Half the fun of visiting a city like Seattle is to find some cool places to eat and drink. Here are some I visited and liked:

Matt’s In The Market


Matt’s In The Market is a place I’ve visited once but it was many years ago. Since then I’ve tried to drop in on other visits but it’s a small and very popular place so my advice is to get a reservation. Even though I was traveling solo I got one this time and I’m glad I did. I ended up with a table with a great location that overlooked the Market. I snagged the photo posted here at right from the window by my table. Despite the touristy location the food is excellent. I had a salad to start but for the main had the ‘bacon wrapped rabbit’. Very tasty. It came with spiced red cabbage, lentils, carrots, parsnips, mustard seed, and some “rabbit jus”. And to enjoy with, they had a favorite Oregon Pinot Noir by the class from Stoller.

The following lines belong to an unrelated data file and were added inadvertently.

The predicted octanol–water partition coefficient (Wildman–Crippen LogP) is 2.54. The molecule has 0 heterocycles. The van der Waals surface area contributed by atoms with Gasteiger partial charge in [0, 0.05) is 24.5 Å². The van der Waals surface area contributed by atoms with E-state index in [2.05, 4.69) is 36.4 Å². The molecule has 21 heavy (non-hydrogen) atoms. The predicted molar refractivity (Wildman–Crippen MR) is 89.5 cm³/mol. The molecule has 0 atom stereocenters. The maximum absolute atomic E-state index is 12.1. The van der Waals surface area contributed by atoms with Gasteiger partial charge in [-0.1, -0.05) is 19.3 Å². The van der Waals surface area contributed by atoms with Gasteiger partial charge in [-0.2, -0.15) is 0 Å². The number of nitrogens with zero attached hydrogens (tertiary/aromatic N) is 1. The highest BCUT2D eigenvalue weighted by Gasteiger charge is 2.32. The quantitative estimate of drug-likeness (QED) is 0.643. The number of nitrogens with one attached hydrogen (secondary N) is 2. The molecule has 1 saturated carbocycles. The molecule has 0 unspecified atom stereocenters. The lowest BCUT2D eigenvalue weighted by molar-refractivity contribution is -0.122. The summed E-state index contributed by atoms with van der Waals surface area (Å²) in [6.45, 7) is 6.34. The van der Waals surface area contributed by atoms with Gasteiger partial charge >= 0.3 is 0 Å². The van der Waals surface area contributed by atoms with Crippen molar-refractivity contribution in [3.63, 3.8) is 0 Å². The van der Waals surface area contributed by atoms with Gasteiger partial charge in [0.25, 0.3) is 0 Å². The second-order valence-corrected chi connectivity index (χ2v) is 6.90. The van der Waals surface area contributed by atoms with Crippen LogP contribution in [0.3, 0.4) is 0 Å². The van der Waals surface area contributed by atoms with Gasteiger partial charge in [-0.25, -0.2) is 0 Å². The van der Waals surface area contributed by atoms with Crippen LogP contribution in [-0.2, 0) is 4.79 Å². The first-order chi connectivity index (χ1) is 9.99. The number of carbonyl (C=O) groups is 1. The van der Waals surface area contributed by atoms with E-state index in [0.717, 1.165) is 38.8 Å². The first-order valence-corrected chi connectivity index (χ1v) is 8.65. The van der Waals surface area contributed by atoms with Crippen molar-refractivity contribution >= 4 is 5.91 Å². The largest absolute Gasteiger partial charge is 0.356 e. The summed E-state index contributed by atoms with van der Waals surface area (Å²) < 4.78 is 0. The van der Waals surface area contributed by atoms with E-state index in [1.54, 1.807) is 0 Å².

Lark

As someone doing the town on foot, at 10th Ave, Lark is a bit of a hike. But not that bad. First, I have to say I enjoyed the wine menu. As a fan of Italian wines and a recent visit, I was happy to find selections from Piedmont. I started with a glass of Roero Arneis. Then moved on to Langhe Nebbiolo. Meanwhile, they also have some great cheese selections here. I stuck with the Italian choices. A Tuscan Pecorino and a 2nd from Piedmont.

Purple Cafe and Wine Bar